- persons controlled by (a) foreign states not included in the list of “hostile states” (the “neutral states”) or (b) natural or legal persons whose personal law is the law of a “neutral state” , in each case provided that such control was established before March 1, 2022.
Currently, it is unclear how these exceptions would apply to companies ultimately owned by Russian beneficiaries and companies with complex ownership structures that include both “hostile states” and “neutral states.”
TYPE “C” ACCOUNTS
As mentioned earlier, Decree 254 requires the use of special bank accounts of type “C” opened in the name of a participant linked to a “hostile state” for any dividend payment exceeding 10 million rubles per calendar month.
The type “C” bank account must be opened in the name of this participant by a Russian limited liability company distributing dividends. No consent or assistance from the entrant is required.
Funds paid into type “C” bank accounts are subject to further use restrictions. Namely, under a decision of the Board of Directors of the Central Bank of Russia, dated March 18, 2022, funds credited to these bank accounts may only be used to pay taxes and legal fees in Russia, acquire Russian sovereign debt and carry out transfers to other types “C” accounts. In other words, these funds are effectively blocked in Russia unless the foreign participant receives permission from the Central Bank of Russia or the Ministry of Finance to withdraw these amounts.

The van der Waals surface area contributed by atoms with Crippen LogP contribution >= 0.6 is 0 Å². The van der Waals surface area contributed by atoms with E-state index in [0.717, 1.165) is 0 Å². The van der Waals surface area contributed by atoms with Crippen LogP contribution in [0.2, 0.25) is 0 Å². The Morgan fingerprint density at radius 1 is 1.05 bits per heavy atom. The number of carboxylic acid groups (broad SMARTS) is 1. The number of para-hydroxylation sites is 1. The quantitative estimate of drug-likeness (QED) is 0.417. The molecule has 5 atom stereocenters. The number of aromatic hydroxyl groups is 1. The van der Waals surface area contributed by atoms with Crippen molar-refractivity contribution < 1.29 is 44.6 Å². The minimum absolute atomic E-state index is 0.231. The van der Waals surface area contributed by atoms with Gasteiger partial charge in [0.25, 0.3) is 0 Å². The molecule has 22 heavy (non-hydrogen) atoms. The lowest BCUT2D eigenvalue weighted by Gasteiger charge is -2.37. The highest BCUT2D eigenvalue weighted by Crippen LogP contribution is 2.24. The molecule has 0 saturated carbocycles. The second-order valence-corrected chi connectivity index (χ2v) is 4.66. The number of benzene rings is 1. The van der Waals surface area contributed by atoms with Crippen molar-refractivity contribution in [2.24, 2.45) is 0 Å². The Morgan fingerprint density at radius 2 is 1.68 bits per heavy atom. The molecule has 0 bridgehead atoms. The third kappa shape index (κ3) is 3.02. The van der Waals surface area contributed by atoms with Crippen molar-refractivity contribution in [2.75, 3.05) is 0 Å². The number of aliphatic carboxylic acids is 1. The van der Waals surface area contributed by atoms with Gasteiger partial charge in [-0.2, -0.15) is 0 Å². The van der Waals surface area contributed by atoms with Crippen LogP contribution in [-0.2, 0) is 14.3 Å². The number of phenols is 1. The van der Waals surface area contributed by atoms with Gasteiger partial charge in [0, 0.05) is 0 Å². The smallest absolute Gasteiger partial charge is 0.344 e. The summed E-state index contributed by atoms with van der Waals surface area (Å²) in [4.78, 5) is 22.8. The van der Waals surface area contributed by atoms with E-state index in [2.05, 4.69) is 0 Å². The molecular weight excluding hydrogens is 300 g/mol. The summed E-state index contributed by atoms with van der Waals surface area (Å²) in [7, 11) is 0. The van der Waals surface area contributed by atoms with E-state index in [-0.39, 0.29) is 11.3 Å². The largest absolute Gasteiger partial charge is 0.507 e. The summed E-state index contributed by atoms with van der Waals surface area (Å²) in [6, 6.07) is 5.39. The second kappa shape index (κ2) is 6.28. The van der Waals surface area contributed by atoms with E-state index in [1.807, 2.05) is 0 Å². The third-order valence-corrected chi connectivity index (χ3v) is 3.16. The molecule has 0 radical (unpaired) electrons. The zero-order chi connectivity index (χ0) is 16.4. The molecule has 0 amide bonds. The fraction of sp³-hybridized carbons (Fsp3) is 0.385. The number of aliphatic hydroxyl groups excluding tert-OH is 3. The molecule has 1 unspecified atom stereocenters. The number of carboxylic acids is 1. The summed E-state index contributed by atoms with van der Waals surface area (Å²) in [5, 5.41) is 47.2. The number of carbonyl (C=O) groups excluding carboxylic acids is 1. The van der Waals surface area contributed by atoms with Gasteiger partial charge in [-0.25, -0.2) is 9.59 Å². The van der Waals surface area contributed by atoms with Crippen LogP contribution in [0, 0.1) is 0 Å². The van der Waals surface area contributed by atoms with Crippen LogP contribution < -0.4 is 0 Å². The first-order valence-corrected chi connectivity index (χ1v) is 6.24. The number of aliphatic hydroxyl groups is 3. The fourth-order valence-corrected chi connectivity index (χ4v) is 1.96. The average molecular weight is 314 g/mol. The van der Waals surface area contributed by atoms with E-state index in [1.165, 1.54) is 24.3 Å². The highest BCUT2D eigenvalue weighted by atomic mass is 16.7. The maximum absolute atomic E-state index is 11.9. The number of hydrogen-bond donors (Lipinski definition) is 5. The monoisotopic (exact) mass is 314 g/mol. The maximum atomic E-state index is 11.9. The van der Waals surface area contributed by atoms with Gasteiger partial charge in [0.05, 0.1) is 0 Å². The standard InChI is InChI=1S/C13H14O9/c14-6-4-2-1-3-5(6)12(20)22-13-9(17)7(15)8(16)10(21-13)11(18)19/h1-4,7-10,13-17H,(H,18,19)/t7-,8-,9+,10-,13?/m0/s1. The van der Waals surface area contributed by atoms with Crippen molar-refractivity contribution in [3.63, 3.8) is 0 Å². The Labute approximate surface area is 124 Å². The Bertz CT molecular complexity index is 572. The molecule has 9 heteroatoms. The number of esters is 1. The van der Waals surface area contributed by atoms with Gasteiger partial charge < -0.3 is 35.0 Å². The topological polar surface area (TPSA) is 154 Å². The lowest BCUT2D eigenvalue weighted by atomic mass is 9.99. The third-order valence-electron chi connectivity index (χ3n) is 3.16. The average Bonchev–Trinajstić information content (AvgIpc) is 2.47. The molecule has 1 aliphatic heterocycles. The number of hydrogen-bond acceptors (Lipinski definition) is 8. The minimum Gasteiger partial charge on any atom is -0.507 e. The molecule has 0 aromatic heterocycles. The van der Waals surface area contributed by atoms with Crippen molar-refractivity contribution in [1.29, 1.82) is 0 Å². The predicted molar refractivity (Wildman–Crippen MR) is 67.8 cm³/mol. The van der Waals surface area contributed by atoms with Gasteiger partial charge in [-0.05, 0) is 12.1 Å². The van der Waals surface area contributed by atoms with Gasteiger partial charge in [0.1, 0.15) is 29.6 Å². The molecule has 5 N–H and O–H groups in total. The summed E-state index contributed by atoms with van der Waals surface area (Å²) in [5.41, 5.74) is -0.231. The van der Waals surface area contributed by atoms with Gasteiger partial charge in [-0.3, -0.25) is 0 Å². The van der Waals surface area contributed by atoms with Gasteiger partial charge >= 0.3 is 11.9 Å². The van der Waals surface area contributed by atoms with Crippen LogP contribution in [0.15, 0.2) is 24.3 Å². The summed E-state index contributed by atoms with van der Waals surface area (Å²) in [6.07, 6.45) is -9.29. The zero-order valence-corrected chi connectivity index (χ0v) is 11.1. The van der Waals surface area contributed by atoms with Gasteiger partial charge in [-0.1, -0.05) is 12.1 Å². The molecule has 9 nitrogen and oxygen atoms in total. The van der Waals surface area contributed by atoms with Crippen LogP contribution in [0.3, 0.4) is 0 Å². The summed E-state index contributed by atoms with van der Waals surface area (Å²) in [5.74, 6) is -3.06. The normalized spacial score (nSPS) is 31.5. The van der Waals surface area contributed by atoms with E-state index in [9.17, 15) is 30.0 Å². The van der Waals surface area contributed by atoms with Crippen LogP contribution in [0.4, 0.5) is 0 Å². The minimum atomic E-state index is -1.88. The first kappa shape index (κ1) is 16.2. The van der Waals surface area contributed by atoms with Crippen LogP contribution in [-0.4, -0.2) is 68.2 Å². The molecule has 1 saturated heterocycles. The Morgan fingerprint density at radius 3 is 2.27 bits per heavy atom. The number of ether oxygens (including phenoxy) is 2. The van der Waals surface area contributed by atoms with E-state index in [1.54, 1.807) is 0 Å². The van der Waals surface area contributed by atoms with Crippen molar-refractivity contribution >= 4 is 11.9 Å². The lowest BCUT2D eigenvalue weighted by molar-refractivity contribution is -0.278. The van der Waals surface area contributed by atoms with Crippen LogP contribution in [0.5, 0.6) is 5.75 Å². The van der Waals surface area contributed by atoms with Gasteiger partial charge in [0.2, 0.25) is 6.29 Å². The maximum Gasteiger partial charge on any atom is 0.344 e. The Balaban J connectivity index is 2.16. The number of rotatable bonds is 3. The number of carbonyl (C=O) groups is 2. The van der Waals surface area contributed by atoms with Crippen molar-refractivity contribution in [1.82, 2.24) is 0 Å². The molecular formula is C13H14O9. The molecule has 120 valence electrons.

DISTRIBUTIONS TO PARTICIPANTS FROM ‘NEUTRAL STATES’
A Russian LLC can distribute dividends to its foreign participant from a “neutral state” to that participant’s ordinary bank account; it is not necessary to use a type “C” account. In other words, there are no restrictions on the use of the funds payable to these participants.
However, if an amount of dividends is denominated in a foreign currency, the Russian company paying the dividends must calculate the amount in rubles at the official exchange rate established by the Central Bank of Russia on the date of payment. The foreign member can then convert the funds into foreign currencies and transfer the funds out of Russia, unless other restrictions apply.
Transfers of dividends to ordinary or foreign accounts are possible only if there is specific permission from the Central Bank of Russia (with respect to Russian entities that are financial institutions) and the Ministry of Finance ( with respect to other Russian entities). Similarly, special authorization is required for any use of funds in a Type “C” account other than the limited authorized uses described above.
Decree 254 also allows the Central Bank of Russia and the Ministry of Finance to determine alternative procedures for the payment of dividends to foreign participants in the future.
Executive Order 254 incorporates an anti-avoidance prohibition from Executive Order 95, which provides that if after March 1, 2022, a foreign person connected with a “hostile state” has assigned their claim to receive payment to a Russian resident or foreign person of a “neutral state”, this payment must always be made via a type “C” bank account, notwithstanding the assignment.
It is unclear whether this restriction would apply to share transfers made after March 1, 2022.
Trainee lawyer Maxim Sidorenko contributed to this LawFlash.